Institutional knowledge is only as lasting as the people at each level in the institution. Some companies claim they “reward failure” or “take away learnings” from efforts around the company, but this is bogus if nobody is around to remember what happened before them.

How to Check: Ask PMs about the major pivots their team has made (e.g. actual roadmap changes, or changing what they’re building). The given reasons for these should be mostly substantive realizations about the strategy or changes in the market, not reactions to meaningless org chart chaos. Another thing to look for is various types of “cultural infra” meant to get new people on a team up to speed on a complex domain, like training, videos, and wikis.


It may come as a surprise to some, but being a “scrum master”, writing progress reports, and making Gannt charts is not the primary responsibility of a PM. It’s one of the myriad tasks one might do in order for the team to be successful, but this can be safely lumped with the numerous “taking out the trash” or “nobody’s job” type tasks PMs end up doing.

The key work of a PM that is definitively their job and no one else’s is the critical synthesis of inputs to produce the strategy and roadmap for their team. Of course, this doesn’t mean being the decision maker; it means helping the team coalesce various inputs into a single coherent vision with some internal logic, rather than a miasma/probability cloud of things people thought would be cool. This is a task that requires actual intellectual rigor and focus (to the same extent that engineering does). This kind of work is never done. There are always more questions to ask, more inputs to get, more developments from competitors and partner teams to understand, and more angles to look at the data through. Then distilling it down to crisp framing that resonates with the team and helps them do their job.

This work is so important that it can’t — as is often the case — be left till the end of a day of harried meetings and errand-running as an afterthought, or done during the weekends. PMs thus have to operate on both a makers’ schedule and a managers schedule. To make the necessary time requires, in some cases, telling members of the team, in as diplomatic terms as possible, that you’re not their goddamn secretary. As Ben Horrowitz wrote in a now classic document:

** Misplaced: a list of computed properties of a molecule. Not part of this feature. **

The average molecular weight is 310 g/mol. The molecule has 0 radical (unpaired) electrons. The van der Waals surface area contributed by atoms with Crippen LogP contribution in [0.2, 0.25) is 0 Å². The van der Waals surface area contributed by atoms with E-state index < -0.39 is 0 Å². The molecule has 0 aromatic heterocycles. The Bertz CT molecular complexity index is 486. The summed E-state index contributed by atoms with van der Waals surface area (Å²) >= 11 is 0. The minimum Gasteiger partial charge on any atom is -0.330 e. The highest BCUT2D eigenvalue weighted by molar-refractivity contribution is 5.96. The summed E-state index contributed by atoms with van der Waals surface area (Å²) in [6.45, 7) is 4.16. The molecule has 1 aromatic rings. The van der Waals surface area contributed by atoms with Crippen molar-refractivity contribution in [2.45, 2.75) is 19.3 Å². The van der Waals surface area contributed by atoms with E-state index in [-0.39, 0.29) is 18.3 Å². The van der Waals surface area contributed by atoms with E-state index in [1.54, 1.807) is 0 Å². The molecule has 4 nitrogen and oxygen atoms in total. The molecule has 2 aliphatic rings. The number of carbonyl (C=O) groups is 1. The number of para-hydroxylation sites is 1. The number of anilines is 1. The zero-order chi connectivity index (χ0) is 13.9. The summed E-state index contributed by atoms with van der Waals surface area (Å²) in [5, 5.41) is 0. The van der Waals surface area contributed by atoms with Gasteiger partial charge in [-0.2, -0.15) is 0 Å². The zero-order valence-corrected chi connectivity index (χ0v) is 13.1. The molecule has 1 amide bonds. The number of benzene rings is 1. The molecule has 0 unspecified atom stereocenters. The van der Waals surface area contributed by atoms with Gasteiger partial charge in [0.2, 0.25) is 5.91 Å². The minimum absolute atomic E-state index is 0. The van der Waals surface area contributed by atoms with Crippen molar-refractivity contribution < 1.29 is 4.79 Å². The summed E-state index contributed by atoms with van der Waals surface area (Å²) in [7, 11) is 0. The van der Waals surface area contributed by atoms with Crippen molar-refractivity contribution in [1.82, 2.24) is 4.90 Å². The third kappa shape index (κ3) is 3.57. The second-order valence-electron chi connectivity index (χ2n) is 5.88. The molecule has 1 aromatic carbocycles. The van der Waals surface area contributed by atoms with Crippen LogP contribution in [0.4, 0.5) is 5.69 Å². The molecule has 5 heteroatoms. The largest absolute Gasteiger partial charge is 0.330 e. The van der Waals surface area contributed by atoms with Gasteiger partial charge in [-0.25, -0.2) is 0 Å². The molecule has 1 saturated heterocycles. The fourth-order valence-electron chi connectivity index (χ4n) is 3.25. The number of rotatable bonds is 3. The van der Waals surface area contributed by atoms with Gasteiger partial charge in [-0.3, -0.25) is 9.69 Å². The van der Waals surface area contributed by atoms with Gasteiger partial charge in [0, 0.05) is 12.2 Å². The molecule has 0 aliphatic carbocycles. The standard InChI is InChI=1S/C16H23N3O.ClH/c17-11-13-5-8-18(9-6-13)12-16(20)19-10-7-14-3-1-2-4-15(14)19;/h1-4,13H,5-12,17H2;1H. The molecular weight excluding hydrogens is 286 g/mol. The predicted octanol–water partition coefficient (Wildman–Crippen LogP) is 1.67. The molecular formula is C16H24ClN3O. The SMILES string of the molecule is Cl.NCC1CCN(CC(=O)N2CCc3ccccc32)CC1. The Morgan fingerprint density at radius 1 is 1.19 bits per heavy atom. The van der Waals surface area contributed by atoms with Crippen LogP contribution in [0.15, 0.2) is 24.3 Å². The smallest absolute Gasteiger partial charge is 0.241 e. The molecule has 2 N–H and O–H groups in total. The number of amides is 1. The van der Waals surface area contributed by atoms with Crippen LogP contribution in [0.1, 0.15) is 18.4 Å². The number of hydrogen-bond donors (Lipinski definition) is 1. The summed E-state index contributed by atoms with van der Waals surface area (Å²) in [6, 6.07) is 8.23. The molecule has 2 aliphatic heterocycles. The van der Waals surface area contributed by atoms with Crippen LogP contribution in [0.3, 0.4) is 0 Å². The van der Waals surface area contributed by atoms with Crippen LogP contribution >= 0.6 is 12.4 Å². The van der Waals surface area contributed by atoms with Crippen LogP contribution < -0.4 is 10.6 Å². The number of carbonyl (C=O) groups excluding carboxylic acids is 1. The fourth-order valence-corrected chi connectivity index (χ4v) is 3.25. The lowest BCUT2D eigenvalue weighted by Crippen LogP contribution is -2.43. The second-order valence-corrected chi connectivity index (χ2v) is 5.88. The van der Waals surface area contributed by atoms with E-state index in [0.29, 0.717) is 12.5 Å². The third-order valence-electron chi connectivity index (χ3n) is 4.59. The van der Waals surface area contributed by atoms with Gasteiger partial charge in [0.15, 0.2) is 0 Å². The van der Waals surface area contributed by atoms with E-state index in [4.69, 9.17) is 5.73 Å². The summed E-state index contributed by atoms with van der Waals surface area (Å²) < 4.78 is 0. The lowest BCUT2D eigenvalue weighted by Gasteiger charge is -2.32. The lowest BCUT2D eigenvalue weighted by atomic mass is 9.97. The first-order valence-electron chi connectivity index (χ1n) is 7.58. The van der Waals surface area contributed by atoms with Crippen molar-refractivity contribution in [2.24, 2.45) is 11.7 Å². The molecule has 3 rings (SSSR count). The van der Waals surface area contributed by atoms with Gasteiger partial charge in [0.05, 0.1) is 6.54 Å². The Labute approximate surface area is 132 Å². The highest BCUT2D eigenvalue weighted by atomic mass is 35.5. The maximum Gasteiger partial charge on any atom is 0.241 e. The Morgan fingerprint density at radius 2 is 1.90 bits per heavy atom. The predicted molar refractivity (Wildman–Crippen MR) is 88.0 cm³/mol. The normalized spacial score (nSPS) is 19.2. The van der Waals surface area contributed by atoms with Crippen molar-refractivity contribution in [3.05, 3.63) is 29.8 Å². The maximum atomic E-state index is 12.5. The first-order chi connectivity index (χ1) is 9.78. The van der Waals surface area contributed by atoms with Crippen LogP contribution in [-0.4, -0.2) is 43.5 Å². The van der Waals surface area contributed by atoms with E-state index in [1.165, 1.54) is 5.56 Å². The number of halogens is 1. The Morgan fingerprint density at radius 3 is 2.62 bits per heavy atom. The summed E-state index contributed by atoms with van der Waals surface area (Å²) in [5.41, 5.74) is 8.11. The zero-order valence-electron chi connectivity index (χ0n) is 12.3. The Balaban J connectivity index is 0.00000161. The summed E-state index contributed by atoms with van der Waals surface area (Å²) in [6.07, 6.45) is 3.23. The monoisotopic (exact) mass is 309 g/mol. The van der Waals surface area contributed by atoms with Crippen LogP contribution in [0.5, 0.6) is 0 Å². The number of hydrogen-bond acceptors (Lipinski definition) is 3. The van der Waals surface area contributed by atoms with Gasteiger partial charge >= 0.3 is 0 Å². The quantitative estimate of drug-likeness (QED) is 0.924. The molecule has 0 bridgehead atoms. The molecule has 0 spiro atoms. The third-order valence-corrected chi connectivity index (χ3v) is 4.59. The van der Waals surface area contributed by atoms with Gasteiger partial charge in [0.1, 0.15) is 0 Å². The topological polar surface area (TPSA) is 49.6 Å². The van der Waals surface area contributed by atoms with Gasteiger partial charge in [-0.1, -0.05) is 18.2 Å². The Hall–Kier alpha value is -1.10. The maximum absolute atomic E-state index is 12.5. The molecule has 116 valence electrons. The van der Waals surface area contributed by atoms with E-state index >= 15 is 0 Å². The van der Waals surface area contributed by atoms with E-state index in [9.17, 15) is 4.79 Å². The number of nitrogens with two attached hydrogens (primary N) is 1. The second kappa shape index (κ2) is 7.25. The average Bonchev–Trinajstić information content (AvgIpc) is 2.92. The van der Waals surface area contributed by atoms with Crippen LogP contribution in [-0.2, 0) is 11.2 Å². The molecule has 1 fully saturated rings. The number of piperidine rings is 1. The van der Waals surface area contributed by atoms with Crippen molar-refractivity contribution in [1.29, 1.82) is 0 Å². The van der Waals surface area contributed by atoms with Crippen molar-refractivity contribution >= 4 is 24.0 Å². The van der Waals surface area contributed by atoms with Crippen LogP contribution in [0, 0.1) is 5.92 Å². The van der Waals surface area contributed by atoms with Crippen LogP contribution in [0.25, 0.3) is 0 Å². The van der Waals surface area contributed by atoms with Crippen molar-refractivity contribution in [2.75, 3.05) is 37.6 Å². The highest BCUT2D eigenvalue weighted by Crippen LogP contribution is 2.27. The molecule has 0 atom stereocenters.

Good product managers don’t get all of their time sucked up by the various organizations that must work together to deliver right product right time. They don’t take all the product team minutes, they don’t project manage the various functions, they are not gophers for engineering.

It should therefore be permissable, when needed, to shift administrivia and execution work onto other team members. It should be possible to build capacity and make people feel more comfortable with coordinating execution, communicating with other teams, even writing feature specs if necessary.

How to Check: Ask any PMs how they spend their time between strategy and execution. See how deeply they have wrestled with key questions their team has had on their own product.


Product data is too important to be left to the data scientists. Everyone on the team should have basic familiarity with the tables where product data is stored and be able to finagle a LEFT JOIN every once in a while. It ain’t rocket surgery!

This is important to free up your data scientist for the kind of in-depth, hard-hitting analysis that has the potential to inform product direction.

When I arrived at Facebook and attended the “Data Camp” part of orientation, I was so blown away by their approach to empowering every employee to examine product data with their investments in tools, infra, and training that I wondered why any company does it differently.

It’s certainly possible for teams to go too far with data analysis, metrics, and experiments. But there’s no excuse to not to have the tools and infra to let everyone on the team dig through product data on their own when they’re curious about something.

How to Check: Ask what kind of data tools and infra are available, and whether non-DS routinely query data for their product.


If the organization does some kind of “360˚ feedback” as part of performance reviews, PM managers — perhaps moreso than managers of other roles — need to pay particular attention to interpreting it thoughtfully.